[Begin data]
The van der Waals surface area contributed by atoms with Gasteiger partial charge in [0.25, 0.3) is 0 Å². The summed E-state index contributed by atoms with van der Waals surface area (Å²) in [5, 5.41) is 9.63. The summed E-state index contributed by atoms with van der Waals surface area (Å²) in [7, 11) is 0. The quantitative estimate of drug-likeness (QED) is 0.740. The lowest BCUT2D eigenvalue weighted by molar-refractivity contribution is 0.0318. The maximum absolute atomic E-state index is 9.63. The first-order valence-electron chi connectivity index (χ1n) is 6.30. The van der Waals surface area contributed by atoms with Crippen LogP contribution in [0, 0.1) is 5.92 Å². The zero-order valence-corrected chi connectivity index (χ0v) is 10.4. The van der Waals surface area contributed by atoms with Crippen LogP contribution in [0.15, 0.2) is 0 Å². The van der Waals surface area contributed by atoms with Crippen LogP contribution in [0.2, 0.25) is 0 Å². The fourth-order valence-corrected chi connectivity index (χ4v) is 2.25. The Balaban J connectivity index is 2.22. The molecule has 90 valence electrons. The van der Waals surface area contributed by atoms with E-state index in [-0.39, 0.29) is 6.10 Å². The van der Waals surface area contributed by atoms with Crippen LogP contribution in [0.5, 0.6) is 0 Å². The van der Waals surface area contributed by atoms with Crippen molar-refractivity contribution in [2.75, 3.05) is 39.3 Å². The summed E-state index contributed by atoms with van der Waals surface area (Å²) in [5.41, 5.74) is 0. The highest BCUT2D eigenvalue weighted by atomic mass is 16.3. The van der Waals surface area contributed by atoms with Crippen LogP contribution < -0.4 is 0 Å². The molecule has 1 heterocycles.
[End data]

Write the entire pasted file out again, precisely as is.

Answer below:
The van der Waals surface area contributed by atoms with Gasteiger partial charge in [0.25, 0.3) is 0 Å². The summed E-state index contributed by atoms with van der Waals surface area (Å²) in [5, 5.41) is 9.63. The summed E-state index contributed by atoms with van der Waals surface area (Å²) in [7, 11) is 0. The quantitative estimate of drug-likeness (QED) is 0.740. The lowest BCUT2D eigenvalue weighted by molar-refractivity contribution is 0.0318. The maximum absolute atomic E-state index is 9.63. The first-order valence-electron chi connectivity index (χ1n) is 6.30. The van der Waals surface area contributed by atoms with Crippen LogP contribution in [0, 0.1) is 5.92 Å². The zero-order valence-corrected chi connectivity index (χ0v) is 10.4. The van der Waals surface area contributed by atoms with Crippen LogP contribution in [0.15, 0.2) is 0 Å². The van der Waals surface area contributed by atoms with Crippen LogP contribution in [0.2, 0.25) is 0 Å². The fourth-order valence-corrected chi connectivity index (χ4v) is 2.25. The Balaban J connectivity index is 2.22. The molecule has 90 valence electrons. The van der Waals surface area contributed by atoms with E-state index in [-0.39, 0.29) is 6.10 Å². The van der Waals surface area contributed by atoms with Crippen LogP contribution in [0.5, 0.6) is 0 Å². The van der Waals surface area contributed by atoms with Crippen molar-refractivity contribution in [2.75, 3.05) is 39.3 Å². The summed E-state index contributed by atoms with van der Waals surface area (Å²) in [5.41, 5.74) is 0. The highest BCUT2D eigenvalue weighted by atomic mass is 16.3. The van der Waals surface area contributed by atoms with Crippen LogP contribution < -0.4 is 0 Å². The molecule has 1 heterocycles.